This article was originally printed in the September 2015 issue of the Circle C Ranch Newsletter in Austin, Texas.
Even if you faithfully work out multiple times per week, if you’re not mixing up your fitness regimen, you might not be seeing optimal results.
“When you only do one fitness activity — like running or weight lifting, for example — and you only work on the muscles involved in that sport, you may discover that you are far less fit than you think,” says Todd Schlifstein, DO, a sports medicine rehabilitation doctor at New York University Medical Center’s Rusk Institute.
The answer? Cross training.
Cross training is typically defined as an exercise regimen that uses several modes of training to develop a specific component of fitness. There are many benefits to cross training, not the least of which is being able to try many types of exercise to see what you like best and gives you the desired results.
Here are some of the main benefits to varying your workout:
- Prevent injury – Doing the same exercise repeatedly can lead to overuse injuries. Cross training distributes the stress of exercise more evenly, and gives your muscles, tendons, bones, joints and ligaments a rest. Particularly if you primarily do high-impact activities like running, cross training with yoga or Pilates on alternate days can be especially beneficial.
- Increase motivation – Variety is the spice of your exercise program! When you do lots of different types of movement, you can stay more excited about your fitness program which will also lead to a higher chance of adherence. If staying motivated is your issue, try a new class at the gym or even something completely different at home (YouTube has lots of free workout videos that will allow you to try out new things.)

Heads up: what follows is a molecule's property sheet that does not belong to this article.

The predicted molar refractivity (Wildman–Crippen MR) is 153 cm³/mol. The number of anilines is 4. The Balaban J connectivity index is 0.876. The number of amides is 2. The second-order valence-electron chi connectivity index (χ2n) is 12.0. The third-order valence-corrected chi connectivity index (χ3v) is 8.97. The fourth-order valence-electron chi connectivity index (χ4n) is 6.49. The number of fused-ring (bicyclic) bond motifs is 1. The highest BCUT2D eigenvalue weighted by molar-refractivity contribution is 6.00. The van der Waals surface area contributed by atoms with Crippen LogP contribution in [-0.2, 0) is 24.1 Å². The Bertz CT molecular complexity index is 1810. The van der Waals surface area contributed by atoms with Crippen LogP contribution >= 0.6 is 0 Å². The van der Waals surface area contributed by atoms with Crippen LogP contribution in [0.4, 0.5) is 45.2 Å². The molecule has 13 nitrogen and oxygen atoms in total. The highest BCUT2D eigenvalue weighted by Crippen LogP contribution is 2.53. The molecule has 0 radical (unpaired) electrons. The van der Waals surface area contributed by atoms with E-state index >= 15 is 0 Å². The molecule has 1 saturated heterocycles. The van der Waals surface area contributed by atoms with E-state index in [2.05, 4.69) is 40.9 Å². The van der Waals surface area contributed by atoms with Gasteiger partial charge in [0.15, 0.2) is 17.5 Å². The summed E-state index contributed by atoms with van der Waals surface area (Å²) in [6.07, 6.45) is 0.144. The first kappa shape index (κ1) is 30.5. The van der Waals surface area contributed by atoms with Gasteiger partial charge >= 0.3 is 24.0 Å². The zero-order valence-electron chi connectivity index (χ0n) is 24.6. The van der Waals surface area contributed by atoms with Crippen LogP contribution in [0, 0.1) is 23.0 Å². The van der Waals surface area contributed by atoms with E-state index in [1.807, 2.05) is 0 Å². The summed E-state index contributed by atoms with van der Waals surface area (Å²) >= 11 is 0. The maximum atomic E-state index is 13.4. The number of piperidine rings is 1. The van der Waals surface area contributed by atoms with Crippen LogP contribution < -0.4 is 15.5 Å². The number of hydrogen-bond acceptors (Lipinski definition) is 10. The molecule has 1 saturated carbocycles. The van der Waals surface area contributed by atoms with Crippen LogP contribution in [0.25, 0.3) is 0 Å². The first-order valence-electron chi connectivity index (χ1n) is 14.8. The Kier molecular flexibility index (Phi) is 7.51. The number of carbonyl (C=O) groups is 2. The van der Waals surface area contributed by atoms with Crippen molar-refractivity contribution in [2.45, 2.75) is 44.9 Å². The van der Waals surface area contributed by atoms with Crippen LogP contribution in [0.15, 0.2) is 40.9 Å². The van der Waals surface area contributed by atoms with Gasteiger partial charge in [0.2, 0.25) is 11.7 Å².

- Improve balance and coordination – Balance can be improved through participation in a variety of activities, which can boost your athletic performance in many sports. Cross training allows your muscles to experience different forces and angles from a range of activities; it also improves agility, coordination, reaction time, speed and power.
- Broaden your exercise horizons – It’s easy to get stuck in a rut and stay in our comfort zone with what we know. One of the most fun classes I’ve ever done was one I never thought I’d like: boxing. As in, wrap the hands, put on gloves and pound a bag. What’s something you’ve always wanted to try but never have?
A good cross-training program will incorporate cardiovascular fitness (anything that gets your heart rate up), strength training, flexibility, and balance and agility work. Even if you don’t belong to a gym, you can achieve all of this from home even with no equipment. You can take a brisk walk outside, then search YouTube for bodyweight exercises (for strength), yoga (for flexibility) and Pilates (for balance and agility). Working out doesn’t have to be complicated!
Enjoy trying new things and reap the additional benefits of cross training!
 WebMD, “Get Stronger and Leaner With Cross Training”
 HopeChannel, “Benefits of Cross Training”
 HopeChannel, “Benefits to Cross Training”